Democracy Dies in Darkness

Grade Point

Pell Grant shares at top-ranked colleges: A sortable chart

By Nick Anderson

October 31, 2017 at 2:32 PM

Students walk through campus at Princeton University in New Jersey. (Mark Makela For The Washington Post)

Vassar College, founded at the outset of the Civil War to educate women, remade itself in 1969 when it admitted men for the first time. Then, the liberal arts school in Poughkeepsie, N.Y., reinvented itself again in 2007.

That’s when the college adopted “need-blind” admissions, offering seats to qualified applicants without considering whether, or how much, they could pay. The policy required the college to make a substantial investment in financial aid, and it produced a revolution in the school’s demographics.

In 2007, 12 percent of freshmen entering Vassar had enough need to qualify for federal Pell Grants. Within two years, the share had climbed to 20 percent and federal data showed it has stayed above that threshold ever since. In 2015, the Pell share for Vassar was 23 percent.

Vassar is one of 39 nationally ranked schools with Pell shares of at least 20 percent in their freshmen classes in 2015, out of about 150 The Washington Post examined. Eighteen of those schools are, like Vassar, private.

Related: [How an Ivy got less preppy: Princeton draws surge of students from modest means]

Catharine Hill, president of Vassar from 2006 to 2016, said the school’s record shows it is possible to broaden the demographic base of a selective college — drawing more students from low- and moderate-income families — without compromising standards. “In most cases, if you wanted to do more, you could do more,” Hill said. “All we had to do was go looking for kids. Our academic credentials actually went up.”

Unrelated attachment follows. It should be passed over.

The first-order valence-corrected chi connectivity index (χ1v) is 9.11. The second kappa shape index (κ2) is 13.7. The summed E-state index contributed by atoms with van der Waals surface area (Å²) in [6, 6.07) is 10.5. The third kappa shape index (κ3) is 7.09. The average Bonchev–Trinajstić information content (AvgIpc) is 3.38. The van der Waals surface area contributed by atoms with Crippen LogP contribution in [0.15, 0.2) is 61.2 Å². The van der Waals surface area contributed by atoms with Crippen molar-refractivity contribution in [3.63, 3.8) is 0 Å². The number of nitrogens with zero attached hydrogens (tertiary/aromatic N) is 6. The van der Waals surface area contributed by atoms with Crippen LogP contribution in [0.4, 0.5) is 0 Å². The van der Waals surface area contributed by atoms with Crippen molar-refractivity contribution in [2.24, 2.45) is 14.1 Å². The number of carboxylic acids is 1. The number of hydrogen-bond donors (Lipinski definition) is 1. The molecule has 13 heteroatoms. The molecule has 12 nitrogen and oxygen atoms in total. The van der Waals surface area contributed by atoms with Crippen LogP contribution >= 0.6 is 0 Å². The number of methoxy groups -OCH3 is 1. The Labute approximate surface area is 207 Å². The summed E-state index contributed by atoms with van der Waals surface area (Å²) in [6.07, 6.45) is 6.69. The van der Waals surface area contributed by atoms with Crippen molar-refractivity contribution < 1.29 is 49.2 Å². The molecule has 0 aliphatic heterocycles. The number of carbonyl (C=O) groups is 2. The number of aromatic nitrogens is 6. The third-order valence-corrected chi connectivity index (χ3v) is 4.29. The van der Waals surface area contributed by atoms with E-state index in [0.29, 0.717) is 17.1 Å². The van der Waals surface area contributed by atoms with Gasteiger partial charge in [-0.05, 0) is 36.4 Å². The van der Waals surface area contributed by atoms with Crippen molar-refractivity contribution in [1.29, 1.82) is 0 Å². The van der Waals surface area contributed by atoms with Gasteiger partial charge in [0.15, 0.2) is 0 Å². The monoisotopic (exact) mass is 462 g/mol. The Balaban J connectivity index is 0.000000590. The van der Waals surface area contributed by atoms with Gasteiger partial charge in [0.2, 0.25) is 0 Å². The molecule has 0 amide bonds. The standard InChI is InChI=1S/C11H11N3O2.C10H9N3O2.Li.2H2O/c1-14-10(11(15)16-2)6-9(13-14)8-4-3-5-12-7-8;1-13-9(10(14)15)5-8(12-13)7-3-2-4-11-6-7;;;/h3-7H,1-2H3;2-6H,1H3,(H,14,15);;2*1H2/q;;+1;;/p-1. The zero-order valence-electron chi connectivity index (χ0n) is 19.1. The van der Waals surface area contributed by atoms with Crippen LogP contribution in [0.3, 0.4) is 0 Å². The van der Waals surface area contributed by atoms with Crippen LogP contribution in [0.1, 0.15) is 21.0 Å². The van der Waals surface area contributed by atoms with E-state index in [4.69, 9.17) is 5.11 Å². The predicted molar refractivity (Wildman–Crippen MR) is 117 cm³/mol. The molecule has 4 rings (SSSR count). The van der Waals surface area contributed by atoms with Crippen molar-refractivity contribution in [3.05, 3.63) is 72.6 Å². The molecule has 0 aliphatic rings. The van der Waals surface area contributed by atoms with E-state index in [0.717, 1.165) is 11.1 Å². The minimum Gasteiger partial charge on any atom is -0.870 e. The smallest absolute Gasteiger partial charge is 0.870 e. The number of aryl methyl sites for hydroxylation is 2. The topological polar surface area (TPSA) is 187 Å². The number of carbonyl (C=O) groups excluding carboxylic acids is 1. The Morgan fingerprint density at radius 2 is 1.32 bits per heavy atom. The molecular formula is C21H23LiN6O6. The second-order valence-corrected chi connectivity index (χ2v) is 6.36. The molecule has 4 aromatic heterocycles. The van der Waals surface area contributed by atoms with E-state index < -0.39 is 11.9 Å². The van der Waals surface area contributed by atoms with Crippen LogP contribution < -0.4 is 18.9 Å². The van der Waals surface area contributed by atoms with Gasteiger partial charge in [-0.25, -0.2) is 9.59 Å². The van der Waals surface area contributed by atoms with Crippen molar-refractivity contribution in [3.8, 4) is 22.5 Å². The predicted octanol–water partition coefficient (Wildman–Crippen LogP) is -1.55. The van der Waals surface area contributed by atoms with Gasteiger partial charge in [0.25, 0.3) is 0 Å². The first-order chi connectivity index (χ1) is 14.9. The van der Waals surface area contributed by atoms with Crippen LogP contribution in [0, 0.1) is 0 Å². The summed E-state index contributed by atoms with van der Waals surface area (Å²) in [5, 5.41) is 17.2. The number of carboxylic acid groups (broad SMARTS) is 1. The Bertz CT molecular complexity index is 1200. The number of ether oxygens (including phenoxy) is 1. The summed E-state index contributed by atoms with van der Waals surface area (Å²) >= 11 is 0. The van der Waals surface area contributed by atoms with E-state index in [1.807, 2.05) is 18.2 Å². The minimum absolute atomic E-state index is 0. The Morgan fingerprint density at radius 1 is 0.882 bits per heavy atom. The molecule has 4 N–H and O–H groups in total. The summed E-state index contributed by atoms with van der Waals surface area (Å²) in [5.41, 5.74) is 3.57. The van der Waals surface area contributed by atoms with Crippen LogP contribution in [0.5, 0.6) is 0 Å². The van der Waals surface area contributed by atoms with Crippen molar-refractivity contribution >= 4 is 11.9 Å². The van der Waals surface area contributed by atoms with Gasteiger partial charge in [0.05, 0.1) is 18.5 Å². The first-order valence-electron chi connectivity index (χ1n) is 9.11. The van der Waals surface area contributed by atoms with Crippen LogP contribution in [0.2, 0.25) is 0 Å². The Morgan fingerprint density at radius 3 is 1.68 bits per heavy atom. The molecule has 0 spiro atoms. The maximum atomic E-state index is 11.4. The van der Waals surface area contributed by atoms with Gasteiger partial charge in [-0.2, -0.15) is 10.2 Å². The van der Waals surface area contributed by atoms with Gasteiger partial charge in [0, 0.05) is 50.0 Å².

Here is a sortable chart with The Post’s analysis. It includes schools that U.S. News & World Report ranked this year among its top 100 national universities or top 50 liberal arts colleges (excluding federal service academies at West Point, Annapolis and Colorado Springs because they do not charge tuition). The chart shows fall 2015 Pell freshmen percentages, and percentage-point changes from five years earlier.

The lowest Pell share on the list belonged to Washington and Lee University — 6 percent. Will Dudley, who this year became president of the private Virginia liberal arts school, said the share rose to 11 percent this fall and he wants to lift it further. Dudley said he raised the issue of socioeconomic diversity at Washington and Lee when he was interviewing for the job. Previously, he was provost at Williams College, which had a far higher Pell share in 2015 — 22 percent. “If they didn’t want to make progress, they wouldn’t have hired me,” Dudley said.

Six other schools posted single digits for Pell share in 2015: Colby College (7 percent), Scripps College (8 percent) and Oberlin College, the College of William & Mary, Tulane and Southern Methodist universities (all with 9 percent).

Colby College said its Pell share has since doubled, to 14 percent. “We want to ensure that the most talented students from every background have access to this extraordinary education,” said Matt Proto, vice president for admissions and financial aid at the Maine college.

Binti Harvey, a Scripps spokeswoman, said the California college had a 10 percent Pell share this fall and considers economic diversity a top priority for recruiting. “At Scripps, we admit fewer Pell students because we meet the full need of a student rather than leaving a substantial portion for the student and their families to cover with loans — a common practice at many institutions,” Harvey said.